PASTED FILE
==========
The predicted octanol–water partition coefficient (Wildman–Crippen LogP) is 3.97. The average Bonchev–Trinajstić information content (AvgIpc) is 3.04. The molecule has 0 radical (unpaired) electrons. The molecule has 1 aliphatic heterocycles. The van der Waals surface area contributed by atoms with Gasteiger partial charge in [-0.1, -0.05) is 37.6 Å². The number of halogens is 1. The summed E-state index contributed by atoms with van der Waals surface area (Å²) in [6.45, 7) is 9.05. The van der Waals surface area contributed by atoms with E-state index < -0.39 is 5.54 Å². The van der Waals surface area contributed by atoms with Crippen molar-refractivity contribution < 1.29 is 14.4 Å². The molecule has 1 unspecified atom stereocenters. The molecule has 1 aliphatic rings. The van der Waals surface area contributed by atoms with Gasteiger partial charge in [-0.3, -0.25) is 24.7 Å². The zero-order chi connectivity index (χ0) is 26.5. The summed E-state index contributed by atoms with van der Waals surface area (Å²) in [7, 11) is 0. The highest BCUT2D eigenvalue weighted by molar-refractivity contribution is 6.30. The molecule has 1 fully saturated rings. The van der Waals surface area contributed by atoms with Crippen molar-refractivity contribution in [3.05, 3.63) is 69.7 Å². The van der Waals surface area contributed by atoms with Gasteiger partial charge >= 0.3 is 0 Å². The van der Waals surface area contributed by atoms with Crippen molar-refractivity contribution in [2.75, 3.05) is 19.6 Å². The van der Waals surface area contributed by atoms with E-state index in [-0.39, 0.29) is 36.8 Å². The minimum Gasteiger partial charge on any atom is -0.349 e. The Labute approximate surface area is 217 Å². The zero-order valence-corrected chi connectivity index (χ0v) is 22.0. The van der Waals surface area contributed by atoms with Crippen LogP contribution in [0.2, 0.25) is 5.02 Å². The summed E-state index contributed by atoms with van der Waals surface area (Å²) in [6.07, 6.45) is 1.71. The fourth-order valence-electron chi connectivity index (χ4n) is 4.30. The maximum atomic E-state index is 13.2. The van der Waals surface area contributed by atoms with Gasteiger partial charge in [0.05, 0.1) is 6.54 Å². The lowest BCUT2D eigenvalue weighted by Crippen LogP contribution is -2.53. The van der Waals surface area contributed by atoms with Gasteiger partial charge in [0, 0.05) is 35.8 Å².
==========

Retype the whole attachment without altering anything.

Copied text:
The predicted octanol–water partition coefficient (Wildman–Crippen LogP) is 3.97. The average Bonchev–Trinajstić information content (AvgIpc) is 3.04. The molecule has 0 radical (unpaired) electrons. The molecule has 1 aliphatic heterocycles. The van der Waals surface area contributed by atoms with Gasteiger partial charge in [-0.1, -0.05) is 37.6 Å². The number of halogens is 1. The summed E-state index contributed by atoms with van der Waals surface area (Å²) in [6.45, 7) is 9.05. The van der Waals surface area contributed by atoms with E-state index < -0.39 is 5.54 Å². The van der Waals surface area contributed by atoms with Crippen molar-refractivity contribution < 1.29 is 14.4 Å². The molecule has 1 unspecified atom stereocenters. The molecule has 1 aliphatic rings. The van der Waals surface area contributed by atoms with Gasteiger partial charge in [-0.3, -0.25) is 24.7 Å². The zero-order chi connectivity index (χ0) is 26.5. The summed E-state index contributed by atoms with van der Waals surface area (Å²) in [7, 11) is 0. The highest BCUT2D eigenvalue weighted by molar-refractivity contribution is 6.30. The molecule has 1 fully saturated rings. The van der Waals surface area contributed by atoms with Crippen molar-refractivity contribution in [3.05, 3.63) is 69.7 Å². The van der Waals surface area contributed by atoms with Gasteiger partial charge >= 0.3 is 0 Å². The van der Waals surface area contributed by atoms with Crippen molar-refractivity contribution in [2.75, 3.05) is 19.6 Å². The van der Waals surface area contributed by atoms with E-state index in [-0.39, 0.29) is 36.8 Å². The minimum Gasteiger partial charge on any atom is -0.349 e. The Labute approximate surface area is 217 Å². The zero-order valence-corrected chi connectivity index (χ0v) is 22.0. The van der Waals surface area contributed by atoms with Crippen LogP contribution in [0.2, 0.25) is 5.02 Å². The summed E-state index contributed by atoms with van der Waals surface area (Å²) in [6.07, 6.45) is 1.71. The fourth-order valence-electron chi connectivity index (χ4n) is 4.30. The maximum atomic E-state index is 13.2. The van der Waals surface area contributed by atoms with Gasteiger partial charge in [0.05, 0.1) is 6.54 Å². The lowest BCUT2D eigenvalue weighted by Crippen LogP contribution is -2.53. The van der Waals surface area contributed by atoms with Gasteiger partial charge in [0, 0.05) is 35.8 Å².